August 26, 2007

End of Summer

Next weekend is the official end of the summer, but we're just gearing up for our fall camping season.

We won't be camping until next month and we figured the crowds were going to be reasonable at Disneyland so we ventured over to the Happiest Place on Earth on Friday night. We were wrong about the crowds, but Friday night is date night so the stroller population is relatively low. On a Sunday, your ankles don't stand a chance as the strollers outnumber pedestrians. What ever happened to rubber-baby-buggy-bumpers?

Our end of summer garage sale was rained out today. We've had only 4.01" of rain during the last year and Mother Nature waited till we dragged everything onto the driveway to give us some rain. At least we weren't camping when it happened.

August 18, 2007

On the Lookout

Today was the last Saturday of my vacation and I spent it by myself, doing some errands and a couple detours. Our friends Paul and Linda live and work at a Scout camp, and they just moved to Holcomb Valley Scout Reservation. I was on my way up to visit them, when Paul called to say he was going to be late. I decided to kill some time and go check out the campsites at Dogwood (in order, the best were 26, 21-24, 85-87).

I made a wrong turn leaving the campground (it happens) and saw a sign for the Strawberry Peak Fire Lookout. When I got to the base, a man in the tower leaned over the rail and invited me up to the top. I learned that the lookout is staffed entirely by volunteers, who work two, four-hour shifts a month during fire season. When he told me that if your shifts are an evening followed by a morning, you can spend the night in the tower, I immediately filled out an interest card. The orientation will take place in the Spring.

I finally made it out to Holcomb, and it looked just as it did when I was through there almost 30 years ago! In 1978, I was working in the Youth Conservation Corps, doing sagebrush eradication in the Holcomb Valley. The camp is just about six miles away from our favorite USFS campground, Serrano. Of course that six miles is on one kidney-puncher of a jeep trail (2N09), but we can camp at Serrano and then drive up to Holcomb for the rifle, shotgun or archery ranges, climbing tower, horseback riding, and of course, visiting with friends.

August 16, 2007

Pizza is Ready

Who can sleep in this heat? I stayed in the A/C and got our reservations for September, October and November. In the cooler evening air, I added some wood dividers to the under-seat storage areas on the Caboose. I also modified a 16mm deep socket to use a drill for lifting the roof without turning the crank sixty-seven times. While surfing the net, I found a great use for a pizza delivery bag -- storing the BAL leveler and the accessories. Pretty cool.

August 13, 2007

Tubing on the Kern River

We just got back from a four-day trip (without the Caboose) to the Upper Kern River. We stayed at a USFS campground called Hospital Flat. The campground was essentially just a wide spot in the road with some pit toilets and the most poison oak I've ever seen in one spot. In this first photo, the plants surrounding our tent are 16' tall poison oak bushes.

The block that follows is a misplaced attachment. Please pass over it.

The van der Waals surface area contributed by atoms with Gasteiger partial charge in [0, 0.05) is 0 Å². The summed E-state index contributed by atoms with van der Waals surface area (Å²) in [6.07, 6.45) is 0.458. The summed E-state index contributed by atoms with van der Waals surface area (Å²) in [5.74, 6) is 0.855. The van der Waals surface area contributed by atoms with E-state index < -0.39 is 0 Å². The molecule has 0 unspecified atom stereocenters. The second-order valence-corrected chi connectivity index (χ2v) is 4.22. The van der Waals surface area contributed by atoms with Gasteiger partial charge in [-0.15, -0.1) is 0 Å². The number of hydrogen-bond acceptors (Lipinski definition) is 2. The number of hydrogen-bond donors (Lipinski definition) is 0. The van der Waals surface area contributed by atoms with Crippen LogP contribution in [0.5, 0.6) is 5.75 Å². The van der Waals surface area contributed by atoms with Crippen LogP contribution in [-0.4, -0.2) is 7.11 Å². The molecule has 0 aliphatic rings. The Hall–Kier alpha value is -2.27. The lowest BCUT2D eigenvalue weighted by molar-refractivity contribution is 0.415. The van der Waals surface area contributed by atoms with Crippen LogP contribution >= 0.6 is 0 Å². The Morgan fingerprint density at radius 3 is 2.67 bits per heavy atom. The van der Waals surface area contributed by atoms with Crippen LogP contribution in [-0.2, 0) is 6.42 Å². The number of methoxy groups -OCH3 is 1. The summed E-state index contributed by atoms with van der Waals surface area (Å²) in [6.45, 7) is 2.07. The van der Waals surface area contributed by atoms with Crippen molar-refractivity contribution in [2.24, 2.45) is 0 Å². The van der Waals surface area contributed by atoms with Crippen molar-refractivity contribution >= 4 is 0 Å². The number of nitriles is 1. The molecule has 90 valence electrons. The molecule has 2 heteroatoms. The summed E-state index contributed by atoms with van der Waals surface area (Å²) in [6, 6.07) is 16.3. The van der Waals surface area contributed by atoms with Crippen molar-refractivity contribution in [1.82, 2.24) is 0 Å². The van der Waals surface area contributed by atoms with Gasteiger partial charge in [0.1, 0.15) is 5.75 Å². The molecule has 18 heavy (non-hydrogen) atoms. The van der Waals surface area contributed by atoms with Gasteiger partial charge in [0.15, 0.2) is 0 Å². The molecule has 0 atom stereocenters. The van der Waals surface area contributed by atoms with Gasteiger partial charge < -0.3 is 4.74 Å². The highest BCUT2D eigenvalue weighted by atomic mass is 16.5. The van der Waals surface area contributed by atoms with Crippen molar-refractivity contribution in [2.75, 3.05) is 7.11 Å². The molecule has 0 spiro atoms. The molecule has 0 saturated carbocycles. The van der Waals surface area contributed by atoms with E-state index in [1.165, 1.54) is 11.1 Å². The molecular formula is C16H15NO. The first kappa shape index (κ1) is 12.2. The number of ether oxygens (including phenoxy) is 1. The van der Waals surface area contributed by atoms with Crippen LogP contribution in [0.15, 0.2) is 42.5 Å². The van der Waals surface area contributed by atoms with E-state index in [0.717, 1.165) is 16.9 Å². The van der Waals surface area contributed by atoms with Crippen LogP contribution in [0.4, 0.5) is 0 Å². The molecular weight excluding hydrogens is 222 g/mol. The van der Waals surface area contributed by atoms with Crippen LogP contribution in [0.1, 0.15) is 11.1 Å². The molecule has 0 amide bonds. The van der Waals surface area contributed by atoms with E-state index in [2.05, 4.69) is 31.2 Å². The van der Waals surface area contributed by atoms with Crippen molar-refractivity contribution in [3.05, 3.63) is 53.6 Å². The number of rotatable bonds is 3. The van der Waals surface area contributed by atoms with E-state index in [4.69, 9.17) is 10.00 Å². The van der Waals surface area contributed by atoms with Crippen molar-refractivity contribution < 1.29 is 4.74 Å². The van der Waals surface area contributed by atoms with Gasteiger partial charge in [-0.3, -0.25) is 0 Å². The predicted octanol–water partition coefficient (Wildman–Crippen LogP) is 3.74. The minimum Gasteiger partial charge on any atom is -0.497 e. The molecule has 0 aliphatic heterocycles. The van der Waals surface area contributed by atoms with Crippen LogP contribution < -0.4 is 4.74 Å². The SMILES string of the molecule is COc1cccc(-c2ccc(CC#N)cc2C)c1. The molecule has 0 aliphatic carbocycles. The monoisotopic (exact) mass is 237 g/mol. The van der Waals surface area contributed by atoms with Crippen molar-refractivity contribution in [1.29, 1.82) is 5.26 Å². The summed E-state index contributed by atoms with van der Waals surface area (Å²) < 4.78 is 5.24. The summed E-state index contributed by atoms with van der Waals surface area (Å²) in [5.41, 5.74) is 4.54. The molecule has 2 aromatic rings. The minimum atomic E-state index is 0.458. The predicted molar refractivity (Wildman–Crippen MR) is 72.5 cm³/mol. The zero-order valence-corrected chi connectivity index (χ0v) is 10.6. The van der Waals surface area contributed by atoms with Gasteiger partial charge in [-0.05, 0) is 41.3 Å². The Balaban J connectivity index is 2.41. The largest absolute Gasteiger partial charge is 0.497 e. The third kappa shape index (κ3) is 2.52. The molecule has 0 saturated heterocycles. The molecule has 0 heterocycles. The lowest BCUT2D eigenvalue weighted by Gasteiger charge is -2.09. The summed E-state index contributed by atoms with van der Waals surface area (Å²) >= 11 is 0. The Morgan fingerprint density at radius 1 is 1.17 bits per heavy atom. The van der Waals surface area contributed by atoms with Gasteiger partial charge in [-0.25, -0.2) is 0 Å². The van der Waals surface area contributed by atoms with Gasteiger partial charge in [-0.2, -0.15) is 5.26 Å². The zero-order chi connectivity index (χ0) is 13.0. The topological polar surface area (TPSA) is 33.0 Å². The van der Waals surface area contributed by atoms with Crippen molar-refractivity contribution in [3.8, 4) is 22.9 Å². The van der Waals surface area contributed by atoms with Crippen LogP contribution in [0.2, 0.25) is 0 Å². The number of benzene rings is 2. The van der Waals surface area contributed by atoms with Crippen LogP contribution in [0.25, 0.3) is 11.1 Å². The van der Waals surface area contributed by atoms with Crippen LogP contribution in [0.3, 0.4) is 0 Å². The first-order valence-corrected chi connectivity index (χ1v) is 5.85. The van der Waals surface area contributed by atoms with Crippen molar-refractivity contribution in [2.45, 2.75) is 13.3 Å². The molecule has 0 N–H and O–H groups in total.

We went with our friends Todd, Jodie and their clan. The primary reason to stay at this campground was to ride the rapids on inner-tubes.

Andrew was a mad man, doing flips off a ten-foot boulder into the flowing river below. The kids spent hours running up the road and then floating over rapids and waterfalls. Those of us with less of a need for adventure were content to wade in the river while the trout swam between our legs.

If we were to go again, we would want to stay in site 35, which was far enough from the river to avoid hearing the screams, shrieks and roar of the river, but still close enough to get to the action. There was also a fire ring, stand-up barbecue and plenty of parking for the truck and Caboose. Most importantly - no poison oak! As on all our trips, food played a major role in our entertainment with chorizo, potatoes and eggs for breakfast, and an apple-berry cobbler in the dutch oven after the campfire.

August 6, 2007

Shedding Some Light

We always seem to leave for our trips on Friday after work, so we usually get to the campsite after dark. Since the Caboose doesn't have reverse lights, there never seems to be enough light for backing.

I scoured the 'net looking for ideas and saw everything from magnetic mount lamps, to bumper mounted fog lamps. I went to my trailer to check the wiring possibilities and discovered that the red lens easily pops off when I depress the little tab with my thumbnail.

I stood there checking out the wires when I suddenly realized, I was staring at a white light bulb! All I need to do for backup lights is pop the lenses off and toss them on top of the PUP for a few minutes. What could be cheaper than that?

August 4, 2007

More Heat, More Mods

It is still screaming hot outside, so we're still not camping. It didn't stop me from working on an easy mod. There are snaps and straps holding the door for stowage, and when the door is in place, the straps serve no purpose. I took a 24" dowel and added snaps to each end. Now, when the door is installed, I can snap the dowel in place and have a place for paper towels above the galley, and maybe some jackets (when we're not cooking inside).

While I was at the new Lowes in town, I saw this Hunter thermostat on sale for ten bucks. It fit perfectly into the recess and should take care of the problem we had during the cool spring days. It did feel a little ironic to be sweating like a dog while installing a new heater control.